Samsung confident of outselling Nokia in 2012
LAS VEGAS |
LAS VEGAS (Reuters) - Samsung Electronics Co (005930.KS) is confident it will become the world's largest cellphone maker in 2012, ending Nokia's (NOK1V.HE) 14-year reign on the mobile handset market, its chief executive said.
Samsung, which became the world's No 1 smartphone maker in the third quarter of 2011, is quickly building on its supremacy with sleek designs and a rich product lineup, while the latest models from the likes of HTC (2498.TW), Nokia and Research In Motion RIM.TO struggle to interest consumers.
Samsung chief executive Choi Gee-sung told reporters in Las Vegas on Monday the company overtook Nokia in revenue terms in its latest reported quarter and was confident of topping the Finnish group in shipments this year.
That would mean another defeat for Nokia, which lost its decade-long dominance in smartphones to Apple in the second quarter of 2011.
Finland's Nokia rose to the top of cellphone industry in 1998 when it overtook Motorola in phone sales, and has since been the driver for the Nordic economy.
Samsung's bullish forecast is in line with some analysts, including Royal Bank of Scotland, betting Samsung would build on its momentum to overtake Nokia in 2012, but on average analysts have expected Nokia to keep its lead on the market.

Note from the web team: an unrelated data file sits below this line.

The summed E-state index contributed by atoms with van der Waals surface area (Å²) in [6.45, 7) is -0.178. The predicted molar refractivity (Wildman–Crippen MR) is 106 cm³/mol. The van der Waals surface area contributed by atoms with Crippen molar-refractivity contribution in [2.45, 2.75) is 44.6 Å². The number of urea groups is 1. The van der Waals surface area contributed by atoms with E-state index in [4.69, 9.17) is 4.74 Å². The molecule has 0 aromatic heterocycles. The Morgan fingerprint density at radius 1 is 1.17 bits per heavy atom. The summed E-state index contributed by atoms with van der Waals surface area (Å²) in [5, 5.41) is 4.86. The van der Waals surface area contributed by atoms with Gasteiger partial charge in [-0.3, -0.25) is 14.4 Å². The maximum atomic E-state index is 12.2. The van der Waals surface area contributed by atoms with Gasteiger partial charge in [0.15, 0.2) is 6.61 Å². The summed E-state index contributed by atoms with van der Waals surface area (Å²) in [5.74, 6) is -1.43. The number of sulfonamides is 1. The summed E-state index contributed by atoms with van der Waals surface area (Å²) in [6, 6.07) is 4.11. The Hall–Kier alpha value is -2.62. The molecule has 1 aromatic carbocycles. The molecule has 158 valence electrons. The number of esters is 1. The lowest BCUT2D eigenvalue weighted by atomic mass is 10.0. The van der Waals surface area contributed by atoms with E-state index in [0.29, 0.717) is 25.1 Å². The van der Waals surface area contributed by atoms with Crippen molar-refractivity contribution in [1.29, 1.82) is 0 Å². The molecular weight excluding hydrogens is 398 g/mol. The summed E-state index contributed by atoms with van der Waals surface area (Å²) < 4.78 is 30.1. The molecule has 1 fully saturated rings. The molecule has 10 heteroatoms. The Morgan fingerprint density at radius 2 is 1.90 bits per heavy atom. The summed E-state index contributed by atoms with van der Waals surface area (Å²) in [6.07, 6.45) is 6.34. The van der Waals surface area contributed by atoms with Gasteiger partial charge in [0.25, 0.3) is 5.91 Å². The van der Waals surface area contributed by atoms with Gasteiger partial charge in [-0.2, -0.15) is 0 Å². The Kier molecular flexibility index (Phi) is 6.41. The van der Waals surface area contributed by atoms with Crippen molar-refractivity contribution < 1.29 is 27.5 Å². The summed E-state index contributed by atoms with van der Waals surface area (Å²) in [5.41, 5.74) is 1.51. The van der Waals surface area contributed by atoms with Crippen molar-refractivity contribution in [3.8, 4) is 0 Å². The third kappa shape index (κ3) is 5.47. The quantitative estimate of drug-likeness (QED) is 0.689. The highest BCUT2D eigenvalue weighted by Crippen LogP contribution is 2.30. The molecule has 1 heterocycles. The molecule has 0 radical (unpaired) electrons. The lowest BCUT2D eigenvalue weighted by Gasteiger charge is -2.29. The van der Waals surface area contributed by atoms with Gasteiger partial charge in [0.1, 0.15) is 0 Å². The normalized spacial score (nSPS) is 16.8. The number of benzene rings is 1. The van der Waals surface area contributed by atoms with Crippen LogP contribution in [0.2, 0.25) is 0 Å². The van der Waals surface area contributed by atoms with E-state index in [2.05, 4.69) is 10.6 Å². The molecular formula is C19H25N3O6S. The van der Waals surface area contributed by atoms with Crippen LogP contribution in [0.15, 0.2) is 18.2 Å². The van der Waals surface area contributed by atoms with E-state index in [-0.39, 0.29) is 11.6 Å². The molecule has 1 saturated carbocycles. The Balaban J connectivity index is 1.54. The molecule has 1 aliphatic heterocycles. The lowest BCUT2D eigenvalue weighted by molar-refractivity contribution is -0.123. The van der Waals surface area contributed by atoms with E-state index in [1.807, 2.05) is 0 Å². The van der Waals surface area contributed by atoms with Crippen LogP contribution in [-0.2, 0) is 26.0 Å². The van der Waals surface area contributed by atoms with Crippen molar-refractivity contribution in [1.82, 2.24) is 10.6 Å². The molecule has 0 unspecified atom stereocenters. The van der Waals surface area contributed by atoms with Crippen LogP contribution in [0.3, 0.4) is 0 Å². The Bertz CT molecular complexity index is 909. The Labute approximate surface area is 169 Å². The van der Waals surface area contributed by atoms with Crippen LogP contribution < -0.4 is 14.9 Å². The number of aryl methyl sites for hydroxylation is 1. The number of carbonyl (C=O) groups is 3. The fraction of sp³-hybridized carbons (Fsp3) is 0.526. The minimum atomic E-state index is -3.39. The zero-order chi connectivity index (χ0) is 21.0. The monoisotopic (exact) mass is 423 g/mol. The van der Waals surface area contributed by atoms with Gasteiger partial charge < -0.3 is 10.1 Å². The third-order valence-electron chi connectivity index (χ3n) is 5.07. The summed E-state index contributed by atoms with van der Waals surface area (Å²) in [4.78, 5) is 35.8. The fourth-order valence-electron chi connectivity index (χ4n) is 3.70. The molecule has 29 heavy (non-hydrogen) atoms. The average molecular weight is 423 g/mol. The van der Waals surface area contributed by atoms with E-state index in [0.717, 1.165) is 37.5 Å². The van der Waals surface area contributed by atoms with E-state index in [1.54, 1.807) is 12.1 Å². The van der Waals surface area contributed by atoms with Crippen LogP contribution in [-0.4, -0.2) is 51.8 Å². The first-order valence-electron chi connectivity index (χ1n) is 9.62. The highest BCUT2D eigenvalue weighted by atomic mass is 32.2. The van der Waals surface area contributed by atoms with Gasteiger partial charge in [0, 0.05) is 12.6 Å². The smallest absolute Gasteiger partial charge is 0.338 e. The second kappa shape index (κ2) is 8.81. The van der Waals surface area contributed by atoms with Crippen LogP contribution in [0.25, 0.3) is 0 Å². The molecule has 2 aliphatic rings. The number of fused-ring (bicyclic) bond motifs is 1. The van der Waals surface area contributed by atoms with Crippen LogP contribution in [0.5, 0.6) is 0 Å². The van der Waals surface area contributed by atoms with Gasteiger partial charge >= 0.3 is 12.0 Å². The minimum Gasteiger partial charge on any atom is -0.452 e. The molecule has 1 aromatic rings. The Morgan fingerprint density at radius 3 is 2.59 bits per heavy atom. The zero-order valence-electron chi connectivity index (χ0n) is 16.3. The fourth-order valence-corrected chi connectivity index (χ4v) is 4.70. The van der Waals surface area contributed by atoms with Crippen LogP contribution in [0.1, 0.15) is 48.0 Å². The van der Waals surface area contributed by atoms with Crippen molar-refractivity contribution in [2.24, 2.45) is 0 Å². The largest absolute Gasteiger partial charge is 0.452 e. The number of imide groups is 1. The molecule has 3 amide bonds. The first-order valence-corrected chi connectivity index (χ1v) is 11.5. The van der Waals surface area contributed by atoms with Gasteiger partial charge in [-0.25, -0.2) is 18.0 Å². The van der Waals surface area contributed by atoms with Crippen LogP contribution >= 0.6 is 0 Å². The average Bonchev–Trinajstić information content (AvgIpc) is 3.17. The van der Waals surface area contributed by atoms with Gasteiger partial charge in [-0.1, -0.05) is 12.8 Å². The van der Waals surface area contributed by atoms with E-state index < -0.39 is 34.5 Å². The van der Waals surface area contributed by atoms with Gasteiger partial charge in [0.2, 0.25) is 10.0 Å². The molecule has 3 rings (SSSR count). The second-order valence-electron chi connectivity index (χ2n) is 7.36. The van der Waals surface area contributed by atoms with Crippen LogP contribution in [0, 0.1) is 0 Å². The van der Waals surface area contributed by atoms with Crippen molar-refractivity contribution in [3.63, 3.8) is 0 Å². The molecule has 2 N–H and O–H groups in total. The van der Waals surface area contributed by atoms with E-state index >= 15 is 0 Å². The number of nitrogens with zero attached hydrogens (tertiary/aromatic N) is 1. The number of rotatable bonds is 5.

According to the latest polls by Reuters, Nokia was expected to sell 418 million phones in 2011, versus Samsung's 320 million, the gap narrowing this year to 388 million versus 359 million.
The South Korean firm -- the world's biggest technology company by revenue -- said in early December its 2011 handset sales reached 300 million handsets for the first time, mainly led by a near four-fold jump in smartphone sales.
"Considering how strong Nokia still is in the emerging markets, Samsung's expectation seems to imply that Nokia will miserably fail in mature markets," said Gartner analyst Carolina Milanesi.
Analysts expect cellphone market growth to slow in 2012, with weak demand seen in Western Europe, but stronger demand for emerging markets, which have historically been Nokia's stronghold.
"I think it will be hard for Samsung to beat Nokia without more aggressively targeting emerging markets," Milanesi said.
Choi also said Samsung was likely to meet its 2015 sales target ahead of schedule and plans to increase investment this year.
"With the current sales growth rate, we are likely to... achieve the 2015 sales target of $200 billion earlier," Choi told reporters.
Samsung last week reported a 6.5 percent rise in 2011 revenue to 164.7 trillion won ($141.54 billion).
($1 = 1163.6500 Korean won)
(Additional reporting by Tarmo Virki; Editing by Jacqueline Wong and Hans-Juergen Peters)
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